Out of the Past
In its original form, Stephen Belber's Tape was an elaborate mind game whose craftiest trick was its evasion of a clear outcome. Locked in a single room with a pair of combative friends, one of whom may or may not have raped the other's girlfriend 10 years ago in high school, the play offered a feast of subtext and suggestion in lieu of just deserts. For Naked Angels's revival, Belber attaches an expository prologue and epilogue to the knotty main event: Vince (Dominic Fumusa), a mercurial, coke-dealing burnout, arranges a stilted reunion with old buddy Jon (Josh Stamberg) in a dank Michigan motel, ostensibly to mark the occasion of Jon's entry in the local film festival. Their edgy repartee, beginning as jocular button-pushing, slowly gives way to overt hostility and a blurted confession, surreptitiously recorded (hence the title). The downward Möbius spiral gains dizzying momentum with the arrival of the purported victim, Amy (Alison West).
To give away more might violate Tape's many purposefully hazy intrigues. Loud and blustery as Vince and Jon may be, the audience is still merely eavesdropping on them through a muffling wall of unspoken backstory and selective recall. Taking a thematic cue from Beckett (while the verbal sparring keeps rhythm to Mamet and Miller), Tape's overarching subject is the persistence of memory: the unreliable narratives it spins, its pushover mutability, its mediation by technology. A video image of the 18-year-old Amy hovers ghostlike over the final scenehere Belber borrows a page from filmmaker Atom Egoyan (whose superb adaptation of Tape's direct antecedent, Krapp's Last Tape, played the 2000 New York Film Festival).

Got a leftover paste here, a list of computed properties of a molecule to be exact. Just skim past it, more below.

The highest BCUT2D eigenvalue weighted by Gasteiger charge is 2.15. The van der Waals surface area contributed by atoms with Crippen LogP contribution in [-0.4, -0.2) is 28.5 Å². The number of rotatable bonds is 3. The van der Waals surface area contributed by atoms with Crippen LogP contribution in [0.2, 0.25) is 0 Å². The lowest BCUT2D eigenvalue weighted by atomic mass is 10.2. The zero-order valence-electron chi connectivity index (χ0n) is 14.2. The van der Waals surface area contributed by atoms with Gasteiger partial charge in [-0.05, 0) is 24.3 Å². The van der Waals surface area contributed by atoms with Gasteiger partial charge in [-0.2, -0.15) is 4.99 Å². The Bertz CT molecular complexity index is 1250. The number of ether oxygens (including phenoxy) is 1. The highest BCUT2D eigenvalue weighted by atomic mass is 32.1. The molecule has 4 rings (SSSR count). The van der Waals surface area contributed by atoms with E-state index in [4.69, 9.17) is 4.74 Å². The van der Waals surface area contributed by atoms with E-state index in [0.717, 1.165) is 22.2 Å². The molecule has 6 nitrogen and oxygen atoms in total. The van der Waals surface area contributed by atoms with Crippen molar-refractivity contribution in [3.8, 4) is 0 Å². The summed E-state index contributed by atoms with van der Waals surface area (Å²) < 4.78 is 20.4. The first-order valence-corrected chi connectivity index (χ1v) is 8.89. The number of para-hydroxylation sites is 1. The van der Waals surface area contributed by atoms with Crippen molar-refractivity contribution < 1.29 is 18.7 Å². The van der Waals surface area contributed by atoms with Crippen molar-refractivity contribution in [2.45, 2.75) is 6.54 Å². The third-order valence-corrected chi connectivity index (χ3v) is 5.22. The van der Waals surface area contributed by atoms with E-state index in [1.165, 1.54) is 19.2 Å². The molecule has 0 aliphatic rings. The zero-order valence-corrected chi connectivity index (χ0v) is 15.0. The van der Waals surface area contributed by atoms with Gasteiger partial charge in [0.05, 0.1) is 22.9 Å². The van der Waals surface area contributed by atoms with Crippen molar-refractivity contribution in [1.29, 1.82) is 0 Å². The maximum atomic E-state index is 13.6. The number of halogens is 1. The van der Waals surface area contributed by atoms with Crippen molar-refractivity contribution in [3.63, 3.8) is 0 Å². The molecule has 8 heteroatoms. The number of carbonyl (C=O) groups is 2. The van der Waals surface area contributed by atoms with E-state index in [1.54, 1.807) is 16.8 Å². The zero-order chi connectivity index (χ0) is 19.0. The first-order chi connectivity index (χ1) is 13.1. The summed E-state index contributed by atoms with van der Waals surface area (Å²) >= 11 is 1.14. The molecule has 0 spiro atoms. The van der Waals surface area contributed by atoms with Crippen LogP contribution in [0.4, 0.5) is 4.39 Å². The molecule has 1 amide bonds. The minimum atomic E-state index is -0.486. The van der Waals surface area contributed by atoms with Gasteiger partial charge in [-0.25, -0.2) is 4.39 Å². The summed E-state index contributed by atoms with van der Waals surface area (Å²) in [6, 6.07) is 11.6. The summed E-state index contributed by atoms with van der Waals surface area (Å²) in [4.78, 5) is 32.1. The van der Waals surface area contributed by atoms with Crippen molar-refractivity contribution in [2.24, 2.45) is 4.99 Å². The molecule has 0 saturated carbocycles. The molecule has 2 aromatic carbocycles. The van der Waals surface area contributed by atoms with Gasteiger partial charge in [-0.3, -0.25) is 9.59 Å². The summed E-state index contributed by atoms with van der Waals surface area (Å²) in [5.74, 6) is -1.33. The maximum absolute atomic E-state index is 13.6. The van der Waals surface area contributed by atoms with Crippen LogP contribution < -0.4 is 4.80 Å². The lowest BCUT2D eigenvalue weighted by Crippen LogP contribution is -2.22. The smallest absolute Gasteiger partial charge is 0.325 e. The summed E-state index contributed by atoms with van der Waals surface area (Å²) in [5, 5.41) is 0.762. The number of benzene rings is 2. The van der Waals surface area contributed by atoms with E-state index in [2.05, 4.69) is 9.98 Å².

The revival, directed by Geoffrey Nauffts and spurred by Richard Linklater's recent movie version, seems somewhat cornered by its new, unwieldy framing device, especially at the finale: Having amply proven the duplicity of remembrance and the multiplicity of truth, Belber then sends in his players to bat clean-up with a trio of monologues. Fumusa (fresh from another hyperverbose three-hander, Melissa James Gibson's [sic]) and Stamberg are ferociously convincing as arrested-fratboy opponents, but they suffer under the strain of suddenly having to sell their characters to the audience at face value.
The mawkish summarizing blunts but doesn't blot out Tape's corrosive pathos, rooted in the psychic damage wrought by years of unrequited love, gnawing jealousy, and genuine outrage. Nor, thankfully, does it bring the endlessly elusive Amy into reductive focus. She refuses to take the place that Vince and Jon have marked out for her in the theater of victimhoodheroic in her very opacity, she is Tape's best-kept mystery.
Ambiguity of intent is not a factor in Donna Linderman's production of Jig Saw, in which every ulterior motive is telegraphed with exhaustingly furious winks and nudges. Dawn Powell's 1934 comedy of manners (part of the Sightlines Theater Company's ongoing "Permanent Visitor: A Festival Celebrating Dawn Powell") hardly lacks for whiskey-lubricated one-liners, and this revival makes sure to italicize and underline each choice barb. A bored socialite (Gabriele Schafer) and her nubile, possibly deranged daughter (Clea Rivera) compete for the same dissolute playboy (Robert Serrell) while a cabal of their various friends and lovers, seeped in stagnant luxury, trade bitchy quips over cocktail shakers. The pivotal bond between Mom and her insufferably smarmy kept man (Bill Tatum) is left woefully undeveloped, though a secondary pair of backbiters trade Significant Glances for the play's durationare they plotting some intrigue, or simply vying for the intramural mugging trophy? This Jig Saw evokes less the droll chamber music of Powell's contemporary Nöel Coward than the cacophony stirred by the recent revival of The Womenthe genders neutralized but the gargoyles just as numerous.
Charles McNulty on Dawn Powell's Jig Saw
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